Updated: Feb 8
I've noticed throughout my study of literature that supporting characters are often more interesting than their main character counterparts. It is my observation that this happens both in print and on the screen.
As evidence of this point, contrast the following attention-grabbing supporting characters (listed first) to their less interesting lead character (listed second):
All others Star Wars characters vs. Luke Skywalker (Star Wars)
Mr. Spock vs. Captain Kirk (Star Trek)
Ron and Hermione vs. Harry Potter (Harry Potter)
Corporal Radar, Major Houlihan, and Corporal Klinger vs. Captain Hawkeye Pierce (Mash TV show)
Thelma Ritter vs. J.B. Jeffries (Read Window)
Russell vs. Carl (Up)
Anita vs. Maria (West Side Story)
Samwise Gamgee vs. Frodo (Lord of the Rings)
Timon and Pumbaa vs. Simba (The Lion King)
Doc vs. Marty (Back to the Future)
Going to the mall
Shopping malls in the United States are arranged in a way that is similar to fictional stories.
Shopping malls usually have one or more of what are called anchor stores (the main character). An anchor store is the muscle that draws the customer volume and sales. They do this by providing name recognition.
“Honey, I’m going to the mall, the one with Nordstrom.”
But they're not very interesting.
It is the myriad of smaller stores (sidekicks) that sell souvenirs, used Xbox games, and women’s underwear, that gives malls their individual personality.
Which is more interesting: Dillard's or the smaller stores that sell gourmet cookies, body lotions, and teenage jewelry?
So it is with sidekicks and other minor characters on the screen and on paper.
My relatives tend to visit us only when our children are in town. Clearly, my wife and I are less interesting than our kids.
Main characters are like the parents in a family, while sidekicks and minor character are the children. Parents don’t catch the eye as much as a baby in a stroller.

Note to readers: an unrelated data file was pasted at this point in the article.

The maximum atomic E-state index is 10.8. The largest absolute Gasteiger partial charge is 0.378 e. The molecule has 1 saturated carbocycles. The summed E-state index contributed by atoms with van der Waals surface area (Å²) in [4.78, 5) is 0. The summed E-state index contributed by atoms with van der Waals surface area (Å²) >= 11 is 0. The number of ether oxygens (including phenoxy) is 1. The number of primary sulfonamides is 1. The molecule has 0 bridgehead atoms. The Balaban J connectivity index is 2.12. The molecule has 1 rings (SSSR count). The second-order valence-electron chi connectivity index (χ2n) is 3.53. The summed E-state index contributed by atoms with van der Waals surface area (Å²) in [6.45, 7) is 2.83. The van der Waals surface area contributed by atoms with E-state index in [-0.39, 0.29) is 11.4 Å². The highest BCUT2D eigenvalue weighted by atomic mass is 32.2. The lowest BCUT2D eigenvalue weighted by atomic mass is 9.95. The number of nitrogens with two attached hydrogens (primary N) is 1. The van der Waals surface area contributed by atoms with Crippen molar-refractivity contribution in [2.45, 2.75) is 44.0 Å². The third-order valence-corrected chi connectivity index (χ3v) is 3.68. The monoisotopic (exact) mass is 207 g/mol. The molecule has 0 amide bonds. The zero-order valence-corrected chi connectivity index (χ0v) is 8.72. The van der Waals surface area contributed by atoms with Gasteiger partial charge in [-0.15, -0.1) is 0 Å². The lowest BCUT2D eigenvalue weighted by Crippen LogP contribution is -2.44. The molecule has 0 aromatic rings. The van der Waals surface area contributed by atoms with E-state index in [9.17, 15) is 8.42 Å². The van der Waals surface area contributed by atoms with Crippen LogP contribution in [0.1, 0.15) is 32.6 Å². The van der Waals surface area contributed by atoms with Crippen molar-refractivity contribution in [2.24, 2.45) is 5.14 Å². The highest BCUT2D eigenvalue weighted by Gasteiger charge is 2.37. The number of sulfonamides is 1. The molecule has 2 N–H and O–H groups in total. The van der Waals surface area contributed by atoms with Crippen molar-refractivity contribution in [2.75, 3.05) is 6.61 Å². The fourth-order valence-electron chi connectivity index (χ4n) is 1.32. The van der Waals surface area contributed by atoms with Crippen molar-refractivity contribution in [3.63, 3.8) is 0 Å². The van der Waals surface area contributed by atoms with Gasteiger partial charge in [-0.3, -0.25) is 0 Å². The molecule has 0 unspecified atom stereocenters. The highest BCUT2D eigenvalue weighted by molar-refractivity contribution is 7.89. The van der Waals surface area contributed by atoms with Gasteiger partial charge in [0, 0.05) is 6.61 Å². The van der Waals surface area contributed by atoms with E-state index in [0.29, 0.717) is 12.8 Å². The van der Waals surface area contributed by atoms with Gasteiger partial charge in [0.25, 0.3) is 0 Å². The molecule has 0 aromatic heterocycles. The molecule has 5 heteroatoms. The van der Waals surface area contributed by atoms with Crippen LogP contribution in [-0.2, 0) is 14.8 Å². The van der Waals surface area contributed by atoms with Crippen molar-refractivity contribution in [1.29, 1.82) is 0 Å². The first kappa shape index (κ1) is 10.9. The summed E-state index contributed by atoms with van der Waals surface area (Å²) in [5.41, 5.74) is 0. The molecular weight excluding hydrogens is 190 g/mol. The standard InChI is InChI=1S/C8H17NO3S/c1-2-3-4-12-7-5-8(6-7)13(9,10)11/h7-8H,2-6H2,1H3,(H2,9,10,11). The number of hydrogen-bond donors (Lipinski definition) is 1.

What do sidekicks and other minor characters provide?
Sidekicks provide increased depth and richness. What would Dickens’ A Christmas Carol be without Tiny Tim?
Just so you you can be culturally literate, Charles Dickens had a difficult time coming up with the ending of A Christmas Carol until he got the idea to have Tiny Tim die in Scrooge’s vision of the future. This was the final straw that caused Scrooge to change from being bad to being good.
All the used facial tissues at Christmas time can be blamed on that poor, crippled boy.
Sidekicks and minor characters provide:
Trust and loyalty
A humanizing view
Perspective, context, and contrast
Sidekicks and minor characters help to,
Propel the plot
Set the tone and reveal information
(sometimes) Provide the POV character
Sidekicks and minor characters must provide a surprise. This is a requirement. They must delight. What would Disney’s movie, Aladdin be without that scratchy-voiced parrot? What about Kramer in the Seinfeld TV show? They are more entertaining than their main character counterparts.
Besides providing a surprise, sidekicks and minor characters must possess an opposing trait. The parrot in Aladdin provides impatience and that fingernail-on-chalkboard voice. Ron Weasley in Harry Potter is whiny, while Hermoine Granger is conceited.
Not too 3D
A sidekick or minor character must not be too 2D or too 3D. Provocative is good. Stimulating is good. Somewhat fascinating is good. But never enough to overshadow the main character.
Sidekick and minor characters must have a distinct personality but not a strong, pressing goal. Ease off on their back stories. Big goals and entire lives are reserved for the main characters.
Sidekicks can be silly or serious, harmless or dangerous. But they must be something. They're the zing in the spaghetti sauce and the high heels in the prom outfit. They're perhaps even the icing on the cake.
And everyone likes birthday cake!